The Court could of course attribute income to both parties, but the act of doing so would result in a nominal reduction in father's obligation under the guidelines and would have little of [sic] any felt impact upon the mother. The attribution of income under statutory directives in the instant case, if attributed, to the father would be based upon past earnings, while the mother's would be based upon minimum wage for 35 hours per week. This would appear to be a wholly inequitable result under the circumstances of this case.
(Footnotes omitted.)

This Court addressed the issue of attributing income to a parent who is a full-time caregiver to a minor child in State ex rel. W.Va. DHHR v. Gibson, supra. In Gibson, one of the issues was whether income should have been attributed to the appellee, who was a stay-at-home mother, where the parties' daughter was 11 years of age. The appellant father contended that the appellee could leave their daughter at home or in school and earn an income. In affirming the lower court's refusal to attribute income to the appellee mother, this Court held in Syllabus Point 6,

In Gibson, the appellee also was raising a 2–year–old and a 9–month–old child each of whom were fathered by an individual other than the appellant.



A family [court] or circuit court may not attribute income to a parent who is unemployed or under-employed because the parent has chosen to devote time to care for children (including those who are above pre-school age or those to whom the parties do not owe a joint legal responsibility for support) under circumstances in which a reasonable, similarly-situated parent would have devoted time to care for the children had the family remained intact or, in cases involving a non-marital birth, had a household been formed.
This Court concluded that a reasonable, similarly situated parent with a 9–month–old child, a 2–year–old child, and (at the time of the hearing) a 9–year–old child could reasonably conclude that it was in the children's best interest to stay home. See also Josimovich v. Josimovich, 212 W.Va. 874, 575 S.E.2d 633 (2002) (finding error in attribution of income to appellant mother where lower court failed to provide full explanation on the record why it was in best interests of children that mother return to work). Finally, this Court held in Syllabus Point 7 of Gibson:


When a family [court] or a circuit court, in the exercise of discretion, chooses to attribute income to a parent who is providing care to children, there must be a full explanation on the record why it is in the best interests of the children that the parent be employed rather than providing care to the children.


Based on our law, we now clarify that for the purpose of determining child support, either not attributing income or attributing income to a parent who is a full-time caregiver to a minor child based on full-time employment at the federal minimum wage alone does not constitute a circumstance that would make attribution of income to the other parent based on previous earnings inequitable under W. Va.Code § 48–1–205(c)(4). Therefore, the family court erred to the extent that it based its decision to not attribute previous income to the father on the fact that it did not attribute income to the mother who is the primary caregiver of the parties' minor child.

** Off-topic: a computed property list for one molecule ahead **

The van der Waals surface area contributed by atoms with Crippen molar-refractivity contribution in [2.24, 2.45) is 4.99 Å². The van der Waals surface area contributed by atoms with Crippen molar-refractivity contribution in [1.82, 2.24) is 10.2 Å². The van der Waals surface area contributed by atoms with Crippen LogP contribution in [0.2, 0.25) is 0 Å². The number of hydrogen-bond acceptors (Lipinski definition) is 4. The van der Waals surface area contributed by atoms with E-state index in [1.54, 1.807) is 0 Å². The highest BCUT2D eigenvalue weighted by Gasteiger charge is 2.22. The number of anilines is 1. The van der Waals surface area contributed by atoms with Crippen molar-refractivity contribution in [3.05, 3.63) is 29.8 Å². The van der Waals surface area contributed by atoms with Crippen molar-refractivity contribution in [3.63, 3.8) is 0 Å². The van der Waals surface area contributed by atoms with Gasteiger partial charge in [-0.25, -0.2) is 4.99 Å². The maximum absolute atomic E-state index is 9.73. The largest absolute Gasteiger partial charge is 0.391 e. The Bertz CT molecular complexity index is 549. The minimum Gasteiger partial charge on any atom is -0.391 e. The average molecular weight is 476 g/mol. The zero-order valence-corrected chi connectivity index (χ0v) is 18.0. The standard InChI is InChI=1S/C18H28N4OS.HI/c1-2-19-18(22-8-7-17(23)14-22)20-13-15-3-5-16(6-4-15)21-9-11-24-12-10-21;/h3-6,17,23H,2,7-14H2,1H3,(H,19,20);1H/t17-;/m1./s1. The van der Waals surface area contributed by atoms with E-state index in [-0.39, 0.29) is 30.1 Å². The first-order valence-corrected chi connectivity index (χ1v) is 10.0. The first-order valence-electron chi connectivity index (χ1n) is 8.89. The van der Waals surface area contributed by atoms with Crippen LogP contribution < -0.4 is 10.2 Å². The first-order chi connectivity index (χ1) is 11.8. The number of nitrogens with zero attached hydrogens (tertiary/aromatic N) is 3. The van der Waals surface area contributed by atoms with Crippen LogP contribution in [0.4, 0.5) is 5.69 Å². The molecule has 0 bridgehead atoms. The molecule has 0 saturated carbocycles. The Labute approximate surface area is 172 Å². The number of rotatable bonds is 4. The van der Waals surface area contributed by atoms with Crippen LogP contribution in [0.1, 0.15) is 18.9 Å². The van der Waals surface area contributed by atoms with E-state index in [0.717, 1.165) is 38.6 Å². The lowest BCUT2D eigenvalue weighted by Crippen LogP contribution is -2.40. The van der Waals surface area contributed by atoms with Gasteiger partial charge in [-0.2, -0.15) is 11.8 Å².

The fourth condition, not pertinent to this appeal, is W. Va.Code § 48–1–205(c)(1) which provides:
(c) Income shall not be attributed to an obligor who is unemployed or underemployed or is otherwise working below full earning capacity if ...


(1) The parent is providing care required by the children to whom both of the parties owe a legal responsibility for support and such children are of preschool age or are handicapped or otherwise in a situation requiring particular care by the parent.



IV. CONCLUSION

Based on the foregoing, for purposes of income attribution for child support purposes, this Court determines that the father's decision to leave his employment at Momentive and go to work at Marble King was not reasonable. We further find that none of the statutory conditions which would relieve the father of attribution of earning capacity based on his previous income are present based upon the record before us. Therefore, we conclude that the court below erred in failing to attribute to the father an earning capacity based upon his previous income at Momentive.

Accordingly, we reverse the August 2, 2011, order of the Circuit Court of Tyler County that refused the mother's petition for appeal of the April 20, 2011, order of the Family Court of Tyler County. In addition, we remand this case to the Circuit Court of Tyler County and direct that the circuit court remand the case to the Family Court of Tyler County for the sole and limited purpose of deciding the amount of the father's earning capacity based on his previous income at Momentive and determining the amount of child support in accordance with the child support guidelines.

Reversed and remanded with directions.